Data and Democracy in the Digital Age, a report by the Constitution Society on the effect of the use of personal data in political campaigning, has put forward six recommendations to combat the problem. The key recommendation is for political parties, their campaigns and supporters to “embrace the opportunities provided by the GDPR.”
Specifically the report authors suggest that the Information Commissioner should be invited to carry out an audit or provide an opinion with respect to the compliance of political parties, their campaigns and their supporters within data protection legislation.
"This is key for data subjects to understand who is processing their data."
The Information Commissioner should also be invited to produce new or updated guidance addressing any problems identified by the aforementioned audit or opinion with respect to political campaigning. Furthermore, campaign material should be legally required to identify its source. “This is key for data subjects to understand who is processing their data and why,” wrote the authors.
Another recommendation is for the government to reassess its position on Article 80(2) of the GDPR and incorporate it into the new Data Protection Act 2018. “Instead of including Article 80(2) now, the Data Protection Act 2018 at section 189 requires the Secretary of State to review the issue of representation of data subject,” the report stated. The review period is 30 months after section 187 comes into force.
The three authors also wrote that there should be public consultations to debate the need for political parties to have their own codes of conduct and/or that a regulator be put in place so there are “measures that control adequately the conduct of political campaigns, including data processing generally.”
The report writers also said that government should consider doing three things; introducing new spending limits - specifically related to the amounts spent on digital or data campaigns, encouraging meaningful spending transparency, and engaging with social media and digital advertising companies.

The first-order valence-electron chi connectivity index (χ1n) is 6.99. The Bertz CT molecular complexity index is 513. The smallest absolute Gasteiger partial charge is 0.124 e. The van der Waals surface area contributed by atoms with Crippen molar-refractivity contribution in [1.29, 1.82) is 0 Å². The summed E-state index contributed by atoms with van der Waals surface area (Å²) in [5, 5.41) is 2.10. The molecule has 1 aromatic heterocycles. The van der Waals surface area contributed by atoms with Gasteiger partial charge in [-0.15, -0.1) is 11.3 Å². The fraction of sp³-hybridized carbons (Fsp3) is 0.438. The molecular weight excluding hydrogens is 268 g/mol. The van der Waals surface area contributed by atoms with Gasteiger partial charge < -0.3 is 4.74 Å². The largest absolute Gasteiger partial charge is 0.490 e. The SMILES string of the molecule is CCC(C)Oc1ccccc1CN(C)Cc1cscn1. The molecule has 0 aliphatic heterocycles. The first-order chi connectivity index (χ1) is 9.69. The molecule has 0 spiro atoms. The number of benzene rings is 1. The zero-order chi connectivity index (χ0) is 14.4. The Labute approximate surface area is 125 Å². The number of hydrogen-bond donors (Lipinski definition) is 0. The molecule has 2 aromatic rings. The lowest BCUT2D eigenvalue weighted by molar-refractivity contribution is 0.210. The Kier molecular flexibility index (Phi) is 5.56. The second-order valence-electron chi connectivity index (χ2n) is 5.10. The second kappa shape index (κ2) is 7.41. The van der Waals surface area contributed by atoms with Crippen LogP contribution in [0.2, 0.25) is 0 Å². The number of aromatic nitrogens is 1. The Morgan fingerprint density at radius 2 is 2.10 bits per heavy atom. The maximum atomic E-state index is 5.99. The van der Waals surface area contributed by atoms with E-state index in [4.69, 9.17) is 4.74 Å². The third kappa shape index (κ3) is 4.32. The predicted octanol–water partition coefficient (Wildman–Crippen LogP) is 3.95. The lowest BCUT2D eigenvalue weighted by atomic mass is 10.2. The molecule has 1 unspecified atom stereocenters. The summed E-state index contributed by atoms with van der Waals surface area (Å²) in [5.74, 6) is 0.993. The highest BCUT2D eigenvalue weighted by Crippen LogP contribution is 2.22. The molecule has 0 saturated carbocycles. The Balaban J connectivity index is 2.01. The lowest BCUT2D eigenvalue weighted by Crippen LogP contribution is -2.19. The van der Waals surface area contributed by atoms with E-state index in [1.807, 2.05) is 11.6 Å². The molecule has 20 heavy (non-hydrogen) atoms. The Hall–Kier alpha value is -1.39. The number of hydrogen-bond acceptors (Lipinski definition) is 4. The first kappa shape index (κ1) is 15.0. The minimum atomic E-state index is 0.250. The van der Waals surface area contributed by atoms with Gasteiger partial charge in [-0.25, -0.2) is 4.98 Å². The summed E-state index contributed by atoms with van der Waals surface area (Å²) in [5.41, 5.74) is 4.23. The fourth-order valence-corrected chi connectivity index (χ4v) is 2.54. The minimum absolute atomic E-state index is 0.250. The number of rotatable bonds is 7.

At the report launch yesterday in the House of Lords, one of the authors Julianne Kerr Morrison, a junior barrister, said that transparency is important as donations to political campaigns do not have to be in monetary form to have a strong impact. She said that a supporter of a particular party could lend their support by giving political campaigners access to datasets of their customers’ contact details, or offering the labour of a team of "data geeks".
"Data rights are a new-world expression of the right to privacy."
The report details the “Faustian Pact” of Cambridge Analytica and Facebook and the way the data of 81 million voting-age US citizens was used by the Trump campaign to target voters at an individual level. The report also looked at the allegations that Cambridge Analytica was employed by Leave.EU during the Brexit referendum.
Kerr Morrison and the other report writers, social entrepreneur Stephanie Hankey and solicitor Ravi Naik, drew two conclusions. The first is that data is an asset and once individuals understand the value of their data rights, they will assert more control within the power balance. However, it is essential that regulators and regimes are in place to ensure that this is enforceable. The second is that data rights are the next generation of human rights. “They are a new-world expression of the traditional right to privacy,” they wrote.
The day after the report was published, the ICO handed Facebook a fine of £500,000 for two beaches of the Data Protection Act 1998. The Information Commissioner Elizabeth Denham said that if the Cambridge Analytica breach had occurred after 25 May, Facebook could have faced a fine of hundreds of millions of pounds. The regulator also published its investigation into the use of data and analytics in political campaigns as suggested by the Constitution Society.